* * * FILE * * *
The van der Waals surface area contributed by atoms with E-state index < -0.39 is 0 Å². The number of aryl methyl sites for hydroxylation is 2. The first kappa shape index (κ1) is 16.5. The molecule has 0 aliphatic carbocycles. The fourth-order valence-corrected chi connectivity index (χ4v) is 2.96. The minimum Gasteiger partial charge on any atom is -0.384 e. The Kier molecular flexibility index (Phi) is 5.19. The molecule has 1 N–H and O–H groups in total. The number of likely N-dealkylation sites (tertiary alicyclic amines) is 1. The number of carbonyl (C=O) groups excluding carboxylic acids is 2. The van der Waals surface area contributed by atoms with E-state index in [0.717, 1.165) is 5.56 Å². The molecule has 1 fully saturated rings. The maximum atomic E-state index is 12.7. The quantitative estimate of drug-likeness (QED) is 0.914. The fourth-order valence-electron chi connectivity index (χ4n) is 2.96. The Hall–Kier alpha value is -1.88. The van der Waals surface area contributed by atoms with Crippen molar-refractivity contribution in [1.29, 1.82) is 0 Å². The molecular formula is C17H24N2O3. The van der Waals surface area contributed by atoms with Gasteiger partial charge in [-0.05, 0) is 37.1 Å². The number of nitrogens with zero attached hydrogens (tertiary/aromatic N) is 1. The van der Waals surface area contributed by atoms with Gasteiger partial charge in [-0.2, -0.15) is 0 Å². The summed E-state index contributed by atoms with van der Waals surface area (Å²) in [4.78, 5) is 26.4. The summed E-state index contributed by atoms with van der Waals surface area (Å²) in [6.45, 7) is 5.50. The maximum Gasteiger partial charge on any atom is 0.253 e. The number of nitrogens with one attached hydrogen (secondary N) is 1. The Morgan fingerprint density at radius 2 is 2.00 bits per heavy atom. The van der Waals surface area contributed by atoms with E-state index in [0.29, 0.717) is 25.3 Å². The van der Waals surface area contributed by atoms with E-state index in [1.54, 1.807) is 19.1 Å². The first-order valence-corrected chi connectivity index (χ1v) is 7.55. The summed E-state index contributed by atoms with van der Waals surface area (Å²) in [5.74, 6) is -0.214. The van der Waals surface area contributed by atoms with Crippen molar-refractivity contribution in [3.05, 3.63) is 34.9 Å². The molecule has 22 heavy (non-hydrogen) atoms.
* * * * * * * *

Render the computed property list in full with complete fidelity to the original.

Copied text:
The van der Waals surface area contributed by atoms with E-state index < -0.39 is 0 Å². The number of aryl methyl sites for hydroxylation is 2. The first kappa shape index (κ1) is 16.5. The molecule has 0 aliphatic carbocycles. The fourth-order valence-corrected chi connectivity index (χ4v) is 2.96. The minimum Gasteiger partial charge on any atom is -0.384 e. The Kier molecular flexibility index (Phi) is 5.19. The molecule has 1 N–H and O–H groups in total. The number of likely N-dealkylation sites (tertiary alicyclic amines) is 1. The number of carbonyl (C=O) groups excluding carboxylic acids is 2. The van der Waals surface area contributed by atoms with E-state index in [0.717, 1.165) is 5.56 Å². The molecule has 1 fully saturated rings. The maximum atomic E-state index is 12.7. The quantitative estimate of drug-likeness (QED) is 0.914. The fourth-order valence-electron chi connectivity index (χ4n) is 2.96. The Hall–Kier alpha value is -1.88. The van der Waals surface area contributed by atoms with Crippen molar-refractivity contribution in [1.29, 1.82) is 0 Å². The molecular formula is C17H24N2O3. The van der Waals surface area contributed by atoms with Gasteiger partial charge in [-0.05, 0) is 37.1 Å². The number of nitrogens with zero attached hydrogens (tertiary/aromatic N) is 1. The van der Waals surface area contributed by atoms with Gasteiger partial charge in [-0.2, -0.15) is 0 Å². The summed E-state index contributed by atoms with van der Waals surface area (Å²) in [4.78, 5) is 26.4. The summed E-state index contributed by atoms with van der Waals surface area (Å²) in [6.45, 7) is 5.50. The maximum Gasteiger partial charge on any atom is 0.253 e. The number of nitrogens with one attached hydrogen (secondary N) is 1. The Morgan fingerprint density at radius 2 is 2.00 bits per heavy atom. The van der Waals surface area contributed by atoms with E-state index in [0.29, 0.717) is 25.3 Å². The van der Waals surface area contributed by atoms with E-state index in [1.54, 1.807) is 19.1 Å². The first-order valence-corrected chi connectivity index (χ1v) is 7.55. The summed E-state index contributed by atoms with van der Waals surface area (Å²) in [5.74, 6) is -0.214. The van der Waals surface area contributed by atoms with Crippen molar-refractivity contribution in [3.05, 3.63) is 34.9 Å². The molecule has 22 heavy (non-hydrogen) atoms.